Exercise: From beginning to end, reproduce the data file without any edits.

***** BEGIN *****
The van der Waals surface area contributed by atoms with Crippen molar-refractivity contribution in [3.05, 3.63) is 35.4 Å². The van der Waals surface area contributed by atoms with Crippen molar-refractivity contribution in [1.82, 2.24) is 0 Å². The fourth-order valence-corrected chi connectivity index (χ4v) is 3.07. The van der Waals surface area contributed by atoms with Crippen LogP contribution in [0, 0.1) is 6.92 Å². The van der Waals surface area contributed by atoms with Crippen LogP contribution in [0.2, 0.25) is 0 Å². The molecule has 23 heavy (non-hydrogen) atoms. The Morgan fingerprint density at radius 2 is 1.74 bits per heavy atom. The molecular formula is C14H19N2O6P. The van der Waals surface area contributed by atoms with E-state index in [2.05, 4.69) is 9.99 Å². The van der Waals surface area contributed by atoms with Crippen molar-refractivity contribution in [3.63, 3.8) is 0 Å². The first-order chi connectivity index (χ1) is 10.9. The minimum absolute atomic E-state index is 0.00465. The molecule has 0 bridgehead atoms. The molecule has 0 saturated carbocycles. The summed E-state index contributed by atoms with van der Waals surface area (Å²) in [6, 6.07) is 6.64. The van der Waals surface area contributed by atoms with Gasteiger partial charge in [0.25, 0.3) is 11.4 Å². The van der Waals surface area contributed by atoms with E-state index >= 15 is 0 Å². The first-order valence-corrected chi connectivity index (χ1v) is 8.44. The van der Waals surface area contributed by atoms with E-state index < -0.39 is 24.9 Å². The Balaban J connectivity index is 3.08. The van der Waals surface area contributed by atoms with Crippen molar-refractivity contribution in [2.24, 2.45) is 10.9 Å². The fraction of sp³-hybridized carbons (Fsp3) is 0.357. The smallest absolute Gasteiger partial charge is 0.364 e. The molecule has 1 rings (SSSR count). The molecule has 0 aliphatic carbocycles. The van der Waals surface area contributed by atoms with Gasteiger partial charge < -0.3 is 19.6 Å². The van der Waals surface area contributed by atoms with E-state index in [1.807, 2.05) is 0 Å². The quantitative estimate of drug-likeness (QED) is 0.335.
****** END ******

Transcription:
The van der Waals surface area contributed by atoms with Crippen molar-refractivity contribution in [3.05, 3.63) is 35.4 Å². The van der Waals surface area contributed by atoms with Crippen molar-refractivity contribution in [1.82, 2.24) is 0 Å². The fourth-order valence-corrected chi connectivity index (χ4v) is 3.07. The van der Waals surface area contributed by atoms with Crippen LogP contribution in [0, 0.1) is 6.92 Å². The van der Waals surface area contributed by atoms with Crippen LogP contribution in [0.2, 0.25) is 0 Å². The molecule has 23 heavy (non-hydrogen) atoms. The Morgan fingerprint density at radius 2 is 1.74 bits per heavy atom. The molecular formula is C14H19N2O6P. The van der Waals surface area contributed by atoms with E-state index in [2.05, 4.69) is 9.99 Å². The van der Waals surface area contributed by atoms with Crippen molar-refractivity contribution in [3.63, 3.8) is 0 Å². The first-order chi connectivity index (χ1) is 10.9. The minimum absolute atomic E-state index is 0.00465. The molecule has 0 bridgehead atoms. The molecule has 0 saturated carbocycles. The summed E-state index contributed by atoms with van der Waals surface area (Å²) in [6, 6.07) is 6.64. The van der Waals surface area contributed by atoms with Gasteiger partial charge in [0.25, 0.3) is 11.4 Å². The van der Waals surface area contributed by atoms with E-state index >= 15 is 0 Å². The first-order valence-corrected chi connectivity index (χ1v) is 8.44. The van der Waals surface area contributed by atoms with E-state index < -0.39 is 24.9 Å². The Balaban J connectivity index is 3.08. The van der Waals surface area contributed by atoms with Crippen molar-refractivity contribution in [2.24, 2.45) is 10.9 Å². The fraction of sp³-hybridized carbons (Fsp3) is 0.357. The smallest absolute Gasteiger partial charge is 0.364 e. The molecule has 1 rings (SSSR count). The molecule has 0 aliphatic carbocycles. The van der Waals surface area contributed by atoms with Gasteiger partial charge < -0.3 is 19.6 Å². The van der Waals surface area contributed by atoms with E-state index in [1.807, 2.05) is 0 Å². The quantitative estimate of drug-likeness (QED) is 0.335.